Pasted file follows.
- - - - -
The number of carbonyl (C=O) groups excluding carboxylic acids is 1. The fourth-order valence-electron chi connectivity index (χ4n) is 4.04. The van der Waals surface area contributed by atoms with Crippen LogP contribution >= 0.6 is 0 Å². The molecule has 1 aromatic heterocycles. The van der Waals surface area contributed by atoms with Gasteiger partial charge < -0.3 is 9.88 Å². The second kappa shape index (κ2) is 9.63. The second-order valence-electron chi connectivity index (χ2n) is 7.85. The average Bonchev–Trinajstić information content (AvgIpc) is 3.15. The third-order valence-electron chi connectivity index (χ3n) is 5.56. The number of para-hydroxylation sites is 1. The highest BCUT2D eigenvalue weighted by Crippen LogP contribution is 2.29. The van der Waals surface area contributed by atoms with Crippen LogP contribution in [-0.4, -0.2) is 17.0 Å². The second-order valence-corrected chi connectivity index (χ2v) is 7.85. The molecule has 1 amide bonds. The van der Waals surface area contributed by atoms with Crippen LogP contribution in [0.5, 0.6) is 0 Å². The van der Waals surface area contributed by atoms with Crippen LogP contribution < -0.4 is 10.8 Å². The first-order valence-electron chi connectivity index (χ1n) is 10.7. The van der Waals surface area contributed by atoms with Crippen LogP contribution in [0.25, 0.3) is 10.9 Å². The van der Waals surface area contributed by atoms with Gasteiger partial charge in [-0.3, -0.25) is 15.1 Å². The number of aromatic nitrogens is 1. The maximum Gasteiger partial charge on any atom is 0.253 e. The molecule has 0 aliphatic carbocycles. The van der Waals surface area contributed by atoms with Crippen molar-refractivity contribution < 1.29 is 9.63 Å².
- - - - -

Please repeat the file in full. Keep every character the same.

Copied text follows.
The number of carbonyl (C=O) groups excluding carboxylic acids is 1. The fourth-order valence-electron chi connectivity index (χ4n) is 4.04. The van der Waals surface area contributed by atoms with Crippen LogP contribution >= 0.6 is 0 Å². The molecule has 1 aromatic heterocycles. The van der Waals surface area contributed by atoms with Gasteiger partial charge < -0.3 is 9.88 Å². The second kappa shape index (κ2) is 9.63. The second-order valence-electron chi connectivity index (χ2n) is 7.85. The average Bonchev–Trinajstić information content (AvgIpc) is 3.15. The third-order valence-electron chi connectivity index (χ3n) is 5.56. The number of para-hydroxylation sites is 1. The highest BCUT2D eigenvalue weighted by Crippen LogP contribution is 2.29. The van der Waals surface area contributed by atoms with Crippen LogP contribution in [-0.4, -0.2) is 17.0 Å². The second-order valence-corrected chi connectivity index (χ2v) is 7.85. The molecule has 1 amide bonds. The van der Waals surface area contributed by atoms with Crippen LogP contribution in [0.5, 0.6) is 0 Å². The van der Waals surface area contributed by atoms with Crippen LogP contribution < -0.4 is 10.8 Å². The first-order valence-electron chi connectivity index (χ1n) is 10.7. The van der Waals surface area contributed by atoms with Crippen LogP contribution in [0.25, 0.3) is 10.9 Å². The van der Waals surface area contributed by atoms with Gasteiger partial charge in [-0.3, -0.25) is 15.1 Å². The number of aromatic nitrogens is 1. The maximum Gasteiger partial charge on any atom is 0.253 e. The molecule has 0 aliphatic carbocycles. The van der Waals surface area contributed by atoms with Crippen molar-refractivity contribution < 1.29 is 9.63 Å².